>
          > Or maybe SendMessage is not the way to go and there is an alternative?
          >
          > My programs have nothing to do until they receive certain messages, so they can be in a loop to check for messages; they don't have to be "interrupted". Thus, for example, if Program A could "type" data into a text box in Program B (perhaps using another parameter for SendMessage?), Program B can just keep checking to see if text has appeared and then act on it. But I don't know if such typing into another program is possible. Perhaps SendMessageA can be used. There are lots of messages here about using SendMessageA to alter text boxes in your own program, but I need to do it in another program.
          >
          > Any clues would be appreciated.
          >
          > Sam W.
          >
          Check this thread http://libertybasic.conforums.com/index.cgi?board=tips&action=display&num=1187311744&start=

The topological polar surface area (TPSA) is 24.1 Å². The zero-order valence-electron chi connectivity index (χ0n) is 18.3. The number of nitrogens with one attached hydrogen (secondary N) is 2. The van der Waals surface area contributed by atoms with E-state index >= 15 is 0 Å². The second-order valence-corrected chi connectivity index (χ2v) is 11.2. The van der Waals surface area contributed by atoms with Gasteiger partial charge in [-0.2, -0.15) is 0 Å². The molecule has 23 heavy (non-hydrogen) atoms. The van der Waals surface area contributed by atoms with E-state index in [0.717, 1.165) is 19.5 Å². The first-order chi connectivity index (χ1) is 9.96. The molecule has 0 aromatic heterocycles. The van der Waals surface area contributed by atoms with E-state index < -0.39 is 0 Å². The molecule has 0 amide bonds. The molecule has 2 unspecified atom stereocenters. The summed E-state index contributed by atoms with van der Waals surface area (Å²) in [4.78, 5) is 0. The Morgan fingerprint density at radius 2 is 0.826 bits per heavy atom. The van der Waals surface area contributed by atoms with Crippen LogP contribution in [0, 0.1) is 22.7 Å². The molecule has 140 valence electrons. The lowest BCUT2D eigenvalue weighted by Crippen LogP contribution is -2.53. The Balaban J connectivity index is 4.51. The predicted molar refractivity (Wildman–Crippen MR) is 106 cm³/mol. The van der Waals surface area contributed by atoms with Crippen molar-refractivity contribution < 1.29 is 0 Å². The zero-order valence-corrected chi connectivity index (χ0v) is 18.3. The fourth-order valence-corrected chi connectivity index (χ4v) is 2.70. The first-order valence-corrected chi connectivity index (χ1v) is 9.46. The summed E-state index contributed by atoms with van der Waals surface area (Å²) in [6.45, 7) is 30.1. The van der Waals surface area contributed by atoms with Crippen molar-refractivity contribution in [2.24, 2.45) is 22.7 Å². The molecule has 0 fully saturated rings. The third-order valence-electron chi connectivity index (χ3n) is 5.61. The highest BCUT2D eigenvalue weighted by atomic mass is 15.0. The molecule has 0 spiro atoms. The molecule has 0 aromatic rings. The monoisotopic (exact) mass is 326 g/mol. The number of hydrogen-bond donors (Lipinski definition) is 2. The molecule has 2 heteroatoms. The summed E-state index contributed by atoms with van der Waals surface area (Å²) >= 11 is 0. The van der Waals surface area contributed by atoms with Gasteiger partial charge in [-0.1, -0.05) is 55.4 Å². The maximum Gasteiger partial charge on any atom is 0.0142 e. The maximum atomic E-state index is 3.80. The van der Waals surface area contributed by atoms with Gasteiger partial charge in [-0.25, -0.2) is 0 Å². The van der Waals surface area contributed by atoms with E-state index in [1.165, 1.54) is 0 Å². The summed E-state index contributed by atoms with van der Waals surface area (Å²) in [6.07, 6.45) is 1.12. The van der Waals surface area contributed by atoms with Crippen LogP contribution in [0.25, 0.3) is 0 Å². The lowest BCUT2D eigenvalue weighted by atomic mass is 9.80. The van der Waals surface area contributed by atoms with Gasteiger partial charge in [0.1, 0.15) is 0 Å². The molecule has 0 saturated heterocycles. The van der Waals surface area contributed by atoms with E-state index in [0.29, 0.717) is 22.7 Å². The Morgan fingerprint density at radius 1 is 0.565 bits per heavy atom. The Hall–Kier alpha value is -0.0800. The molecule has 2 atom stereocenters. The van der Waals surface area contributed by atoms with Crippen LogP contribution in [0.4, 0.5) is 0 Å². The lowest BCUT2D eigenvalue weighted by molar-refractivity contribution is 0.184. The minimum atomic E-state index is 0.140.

• Richard Russell
          ... There are many different techniques available for inter-process communication in Windows. See this Microsoft article on the subject:
          Message 4 of 6 , Jul 29, 2009
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            --- In libertybasic@yahoogroups.com, "Sam Wetterlin" wrote:
            > I want to be able to run two separate LB programs and be able to
            > send simple messages between them to coordinate their activity.

            There are many different techniques available for inter-process communication in Windows. See this Microsoft article on the subject:

            http://msdn.microsoft.com/en-us/library/aa365574.aspx